Describe the connection between Calpurnia and Antony in Act I , Scene ii, in Julius Caesar  by William Shakespeare.

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carol-davis | College Teacher | (Level 1) Educator Emeritus

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The play Julius Caesar by William Shakespeare begins on the day of the Lupercal.  Originally, the Lupercal had been a feast of fertility of the animals, celebrating the spring when animals bred and gave birth to their young. On this day, February 15, 44 B.C., Caesar and his wife Calpurnia have come to watch the race. The Lupercal has changed in time to represent fertility for women as well. 

Calpurnia and Caesar were married in 59 B. C. Calpurnia was a 16 year old virgin at the time of their marriage and was Caesar's third wife.  They loved each other despite Caesar's dalliances with Cleopatra and their illegitimate son. 

Calpurnia depended on omens and portents to supervise her life.  Highly superstitious, she believed that her dreams foretold the future.  Thus, in Act II, Scene ii, Calpurnia warns Caesar not to go the Senate.  This has been reported by Plutarch as an actual event between the couple.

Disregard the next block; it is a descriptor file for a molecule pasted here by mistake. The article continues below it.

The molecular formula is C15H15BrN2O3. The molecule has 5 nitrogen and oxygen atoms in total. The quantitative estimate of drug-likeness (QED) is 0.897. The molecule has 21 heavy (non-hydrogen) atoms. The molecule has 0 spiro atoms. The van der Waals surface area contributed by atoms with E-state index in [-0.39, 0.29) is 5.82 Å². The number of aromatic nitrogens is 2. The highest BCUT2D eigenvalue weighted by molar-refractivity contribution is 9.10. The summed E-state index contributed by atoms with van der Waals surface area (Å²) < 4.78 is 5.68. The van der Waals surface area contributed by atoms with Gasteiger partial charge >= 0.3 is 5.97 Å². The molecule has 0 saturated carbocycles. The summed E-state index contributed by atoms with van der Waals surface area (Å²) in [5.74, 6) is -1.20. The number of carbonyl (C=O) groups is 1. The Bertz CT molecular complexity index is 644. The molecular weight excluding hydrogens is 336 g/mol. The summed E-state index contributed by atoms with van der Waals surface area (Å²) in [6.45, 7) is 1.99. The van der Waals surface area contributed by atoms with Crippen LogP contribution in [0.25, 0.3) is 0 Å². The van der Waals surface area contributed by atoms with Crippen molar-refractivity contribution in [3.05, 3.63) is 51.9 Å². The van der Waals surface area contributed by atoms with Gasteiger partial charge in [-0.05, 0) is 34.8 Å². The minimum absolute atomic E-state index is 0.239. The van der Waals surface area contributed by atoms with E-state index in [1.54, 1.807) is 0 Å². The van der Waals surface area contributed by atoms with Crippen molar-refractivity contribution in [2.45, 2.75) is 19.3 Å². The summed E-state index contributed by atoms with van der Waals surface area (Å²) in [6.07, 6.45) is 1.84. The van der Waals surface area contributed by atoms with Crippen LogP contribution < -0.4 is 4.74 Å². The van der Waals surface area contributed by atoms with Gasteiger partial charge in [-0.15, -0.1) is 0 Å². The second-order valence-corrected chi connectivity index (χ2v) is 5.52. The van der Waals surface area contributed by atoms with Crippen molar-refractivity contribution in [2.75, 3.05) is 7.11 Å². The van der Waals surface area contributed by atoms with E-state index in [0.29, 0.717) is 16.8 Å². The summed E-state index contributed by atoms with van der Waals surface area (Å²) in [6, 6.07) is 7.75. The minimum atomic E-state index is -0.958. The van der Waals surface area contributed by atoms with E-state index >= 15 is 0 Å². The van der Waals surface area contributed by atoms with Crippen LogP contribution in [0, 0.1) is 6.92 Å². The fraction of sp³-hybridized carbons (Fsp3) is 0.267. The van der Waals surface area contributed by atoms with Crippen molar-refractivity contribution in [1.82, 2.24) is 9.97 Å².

On this day, Marc Antony will run in the Lupercalia race to demonstrate his athletic prowess.  Considered to be a man among men to the Romans, Antony fought in great battles, proving his bravery and courage.  He has been charged today with a special errand for Caesar.

Although Caesar would deny his beliefs in omens, he assigns Marc Antony to carry out one of the Lupercal's superstitions.

CAESAR (to Calpurnia)

Stand you directly in Antonius' way,

 When he doth run his course. Antonius!

ANTONY                          

Caesar, my lord?

CAESAr

Forget not, in your speed, Antonius,

 To touch Calpurnia; for our elders say,

 The barren touched in this holy chase,

 Shake off their sterile curse.

Calpurnia was to stand near the street.  As Antony passed by he is to touch Calpurnia so that she might become pregnant and bare Caesar a son.  Antony does complete this task as ordered by Caesar. Caesar wants a son with his legal wife to follow him as the ruler of Rome.

Of course, no such son is forth coming.  Caesar will be dead in a month, and Calpurnia is not pregnant.  Obviously, this superstition was prevented from completion possibly by the Soothsayer, who warns Caesar to beware the Ides of March.  Of course, Caesar pays no mind to this portent or forecast and goes into the nest of conspirators.

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